Alleged mental injuries are often the subject of litigation. Injuries that impact an individual emotionally, or which disrupt brain functioning due to brain trauma, are frequently at issue in personal injury, workers’ compensation, disability, or employment discrimination/harassment lawsuits. Plaintiffs may present with apparent post-traumatic stress disorder, depression, anxiety, social withdrawal, personality changes, irritability, memory complaints, and/or reasoning difficulties.
In the litigation context, these complaints and disorders are often problematic because the process of identifying them relies so much upon the subjective reports and complaints of the injured party. This raises validity concerns. For example, a 45-year-old injured worker undergoes two shoulder surgeries. He experiences improvement in his shoulder pain, and is released for work by his orthopedic surgeon. But he is also receiving treatment for a depressive disorder that was apparently triggered by the stress of his surgeries and loss of self-esteem connected to his physical injury. He tells his treating psychiatrist that he can’t get out of bed in the morning, has no appetite, has no energy, and is preoccupied with suicidal thoughts. The psychiatrist opines that he is disabled due to the mood problems, and can’t return to work. The employer is on the hook for continued payments and medical expenses. But how do we know that the worker is being truthful about his depression?
Until recently, mental health professionals had no scientifically proven way to assess the validity of a patient’s complaints. If a patient complained of depression, and their mental status examination findings (i.e. observations of the patient made by the clinician) were consistent with depression (e.g. sad expression, listless appearance, slow movements) then the clinician had no choice but to conclude that the patient was depressed. The same was true for a host of other mental health problems: post-traumatic stress disorder, memory loss, rage, psychosis; if the patient says she has it, and looks like she has it, well, she probably has it. Due to the subjective nature of both the complaints and the assessment procedures, it was very easy for an injured person to magnify their complaints, if not outright feign having problems they don’t have.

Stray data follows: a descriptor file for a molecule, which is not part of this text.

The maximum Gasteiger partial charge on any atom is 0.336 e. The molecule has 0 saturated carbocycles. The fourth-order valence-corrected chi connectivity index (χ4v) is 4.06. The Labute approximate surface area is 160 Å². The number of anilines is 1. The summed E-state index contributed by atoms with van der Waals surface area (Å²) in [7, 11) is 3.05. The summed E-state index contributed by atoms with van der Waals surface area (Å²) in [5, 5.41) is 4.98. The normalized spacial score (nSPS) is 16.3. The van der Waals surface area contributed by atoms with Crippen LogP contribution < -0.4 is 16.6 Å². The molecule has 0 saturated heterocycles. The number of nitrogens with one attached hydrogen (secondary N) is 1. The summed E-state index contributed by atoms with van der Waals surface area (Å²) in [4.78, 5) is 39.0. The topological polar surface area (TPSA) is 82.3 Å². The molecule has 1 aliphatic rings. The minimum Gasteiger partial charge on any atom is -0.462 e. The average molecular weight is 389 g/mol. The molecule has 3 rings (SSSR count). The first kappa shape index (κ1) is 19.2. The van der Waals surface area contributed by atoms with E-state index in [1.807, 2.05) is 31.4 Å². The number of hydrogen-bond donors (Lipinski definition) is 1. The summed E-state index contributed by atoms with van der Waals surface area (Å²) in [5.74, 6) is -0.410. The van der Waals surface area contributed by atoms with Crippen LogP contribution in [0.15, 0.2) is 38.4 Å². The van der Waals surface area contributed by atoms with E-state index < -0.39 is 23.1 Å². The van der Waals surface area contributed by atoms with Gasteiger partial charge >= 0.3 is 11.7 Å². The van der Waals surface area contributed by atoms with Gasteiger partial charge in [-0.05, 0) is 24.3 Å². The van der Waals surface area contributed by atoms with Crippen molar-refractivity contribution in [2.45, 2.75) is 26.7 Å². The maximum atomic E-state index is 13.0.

In the first decade of this century, there has been an explosion of research among clinical neuropsychologists who have successfully developed multiple procedures for scientifically determining the validity of a patient’s mental health claims. These procedures have become highly sophisticated, are well-accepted by psychiatrists and psychologists, and have a known error rate. As such, they meet and have been found to meet Daubert criteria by many courts.
One procedure is the self-report inventory. These are typically lists of questions, checklists, or inventories containing both symptoms and pseudosymptoms. Pseudosymptoms are behaviors that are popularly believed to be exhibited by the mentally ill, but which really rarely occur. If a patient endorses an excessive number of these pseudosymptoms, far more than real psychiatric patients endorse, one can conclude that there is a strong potential for exaggeration or malingering.
Another procedure is the performance validity test. These tests appear to be very challenging tests of mental ability, but in fact are very easy, so easy that even individuals who are severely brain injured usually do well on them. If a patient scores much worse than even a severely brain injured patient, one can conclude that he is likely exaggerating. Even more powerfully, if a patient scores below chance on one of these tests, that is, if they score so poorly that they choose the wrong answer more often than would be expected from chance alone, one can conclude within a reasonable degree of certainty or much greater– 90%, 95%, 99% — that they are consciously malingering.